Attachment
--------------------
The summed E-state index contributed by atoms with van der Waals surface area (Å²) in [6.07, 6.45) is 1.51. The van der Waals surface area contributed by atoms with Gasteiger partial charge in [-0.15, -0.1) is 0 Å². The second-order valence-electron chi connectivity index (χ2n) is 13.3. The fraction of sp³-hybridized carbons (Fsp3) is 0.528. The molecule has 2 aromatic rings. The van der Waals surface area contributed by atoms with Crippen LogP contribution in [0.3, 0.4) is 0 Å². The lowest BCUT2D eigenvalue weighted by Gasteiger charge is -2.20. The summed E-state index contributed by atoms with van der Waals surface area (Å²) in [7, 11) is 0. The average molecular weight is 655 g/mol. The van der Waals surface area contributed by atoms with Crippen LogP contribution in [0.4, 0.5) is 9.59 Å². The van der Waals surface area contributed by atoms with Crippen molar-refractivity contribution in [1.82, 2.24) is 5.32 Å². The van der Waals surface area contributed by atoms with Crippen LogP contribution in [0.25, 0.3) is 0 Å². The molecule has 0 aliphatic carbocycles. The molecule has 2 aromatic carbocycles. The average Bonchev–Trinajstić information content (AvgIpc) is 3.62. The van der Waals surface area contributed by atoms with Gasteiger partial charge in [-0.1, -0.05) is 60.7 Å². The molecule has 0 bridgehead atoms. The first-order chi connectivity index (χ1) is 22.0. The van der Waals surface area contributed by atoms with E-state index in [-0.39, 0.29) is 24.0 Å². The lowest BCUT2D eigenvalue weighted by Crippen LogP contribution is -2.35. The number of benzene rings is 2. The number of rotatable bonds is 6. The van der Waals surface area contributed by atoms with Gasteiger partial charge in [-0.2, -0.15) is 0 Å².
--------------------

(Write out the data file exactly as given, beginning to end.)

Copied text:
The summed E-state index contributed by atoms with van der Waals surface area (Å²) in [6.07, 6.45) is 1.51. The van der Waals surface area contributed by atoms with Gasteiger partial charge in [-0.15, -0.1) is 0 Å². The second-order valence-electron chi connectivity index (χ2n) is 13.3. The fraction of sp³-hybridized carbons (Fsp3) is 0.528. The molecule has 2 aromatic rings. The van der Waals surface area contributed by atoms with Crippen LogP contribution in [0.3, 0.4) is 0 Å². The lowest BCUT2D eigenvalue weighted by Gasteiger charge is -2.20. The summed E-state index contributed by atoms with van der Waals surface area (Å²) in [7, 11) is 0. The average molecular weight is 655 g/mol. The van der Waals surface area contributed by atoms with Crippen LogP contribution in [0.4, 0.5) is 9.59 Å². The van der Waals surface area contributed by atoms with Crippen molar-refractivity contribution in [1.82, 2.24) is 5.32 Å². The van der Waals surface area contributed by atoms with Crippen LogP contribution in [0.25, 0.3) is 0 Å². The molecule has 0 aliphatic carbocycles. The molecule has 2 aromatic carbocycles. The average Bonchev–Trinajstić information content (AvgIpc) is 3.62. The van der Waals surface area contributed by atoms with Gasteiger partial charge in [-0.1, -0.05) is 60.7 Å². The molecule has 0 bridgehead atoms. The first-order chi connectivity index (χ1) is 22.0. The van der Waals surface area contributed by atoms with E-state index in [-0.39, 0.29) is 24.0 Å². The lowest BCUT2D eigenvalue weighted by Crippen LogP contribution is -2.35. The number of benzene rings is 2. The number of rotatable bonds is 6. The van der Waals surface area contributed by atoms with Gasteiger partial charge in [-0.2, -0.15) is 0 Å².